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View Diary: Addicted to Wealth: Why More Is Never Enough (150 comments)

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  •  Exactly (2+ / 0-)
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    Sparhawk, Happy Days

    That's around $8500 after taxes, or $708/month, or easily enough to feed two adults (or one adult and two children) a quite rich Western diet with $300/month left over for discretionary spending.

    If you have to support two adults and a kid, you might want to look into one of those cheaper apartments, or perhaps ask your spouse/partner to work part-time.

    "Let’s just move on, treat everybody with firmness, fairness, dignity, compassion and respect. Let’s be Marines." - Sgt. Maj Michael Barrett on DADT repeal

    by kyril on Mon Jan 20, 2014 at 11:18:29 AM PST

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    •  Ok, that's food and shelter. (1+ / 0-)
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      EastcoastChick

      Utilities? Insurance (health, renters, auto), transportation? Even if someone doesn't have a car and need to pay to park it, BART and muni aren't free.  State income tax?

      Clothes? Medicine? Eyeglasses? OTC meds? Oh heck, toilet paper...? Sales tax on purchases? Fees for government services, like driver's licenses?  

      I hope they don't have a cat.

      Does the kid get a new toy now and then? What about school supplies?  A trip to the Museum of Children's Art for her birthday? All this stuff adds up fast.

      I've been in some of those cheaper "quaint" inner Sunset apartments. They're tiny, and it's not a great place for kids to play on steep hilly streets.  Those aren't intended for families with kids.

      Everyday life requires more than just a roof and food.

      When you write here in various comments about what stuff cost, you don't pay any attention to everything else that has to be considered. You talk about comfortable homes, cars and lifestyles without seeming to realize that houses and cars require taxes, insurance, maintenance and unexpected repairs.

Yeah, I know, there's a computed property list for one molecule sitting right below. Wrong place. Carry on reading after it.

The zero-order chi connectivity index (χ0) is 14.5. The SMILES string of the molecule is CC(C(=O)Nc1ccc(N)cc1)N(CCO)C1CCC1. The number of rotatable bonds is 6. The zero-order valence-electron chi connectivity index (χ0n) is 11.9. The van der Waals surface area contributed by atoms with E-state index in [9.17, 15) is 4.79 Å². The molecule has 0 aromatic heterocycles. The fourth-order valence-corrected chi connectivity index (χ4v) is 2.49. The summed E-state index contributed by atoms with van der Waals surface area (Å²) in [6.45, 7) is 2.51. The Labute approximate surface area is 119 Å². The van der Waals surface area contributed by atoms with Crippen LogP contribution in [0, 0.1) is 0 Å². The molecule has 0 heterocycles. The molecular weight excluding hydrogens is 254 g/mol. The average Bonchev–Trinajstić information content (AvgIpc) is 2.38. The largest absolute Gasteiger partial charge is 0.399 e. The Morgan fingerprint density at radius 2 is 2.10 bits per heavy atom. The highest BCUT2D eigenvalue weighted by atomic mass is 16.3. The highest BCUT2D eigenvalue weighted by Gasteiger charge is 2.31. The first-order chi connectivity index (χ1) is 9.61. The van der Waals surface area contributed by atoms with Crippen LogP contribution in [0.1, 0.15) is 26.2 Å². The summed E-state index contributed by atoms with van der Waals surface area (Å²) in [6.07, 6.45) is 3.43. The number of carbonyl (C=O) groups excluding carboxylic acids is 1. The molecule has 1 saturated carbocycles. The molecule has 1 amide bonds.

You talk about a "middle class" family earning $50K but only allow for food and shelter.

      Well, that's not middle class.  That's working poor. Those folks can provide hardly any of the basic things their child needs, much less themselves.

      If you do the math, it does not even begin to add up, not by a long shot.  Even the most rudimentary household budget would prove that.

      © grover


      So if you get hit by a bus tonight, would you be satisfied with how you spent today, your last day on earth? Live like tomorrow is never guaranteed, because it's not. -- Me.

      by grover on Tue Jan 21, 2014 at 01:30:31 AM PST

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      •  $300/month (0+ / 0-)
        Utilities? Insurance (health, renters, auto), transportation? Even if someone doesn't have a car and need to pay to park it, BART and muni aren't free.  State income tax?

        Clothes? Medicine? Eyeglasses? OTC meds? Oh heck, toilet paper...? Sales tax on purchases? Fees for government services, like driver's licenses?

        is a lot of money.

        I take home about $500/month. My dad has been sending me an additional $500. My rent (which includes utilities) is $760. So on $240/month I'm managing to pay for food, transportation, and all the assorted other necessities of life. I'm poor, but I'm comfortable.

        Our hypothetical family has more than that left over after spending $400 on food. I suppose if they want massive quantities of fancy toilet paper, they can spend $5 less on food.

        "Let’s just move on, treat everybody with firmness, fairness, dignity, compassion and respect. Let’s be Marines." - Sgt. Maj Michael Barrett on DADT repeal

        by kyril on Tue Jan 21, 2014 at 11:32:14 AM PST

        [ Parent ]

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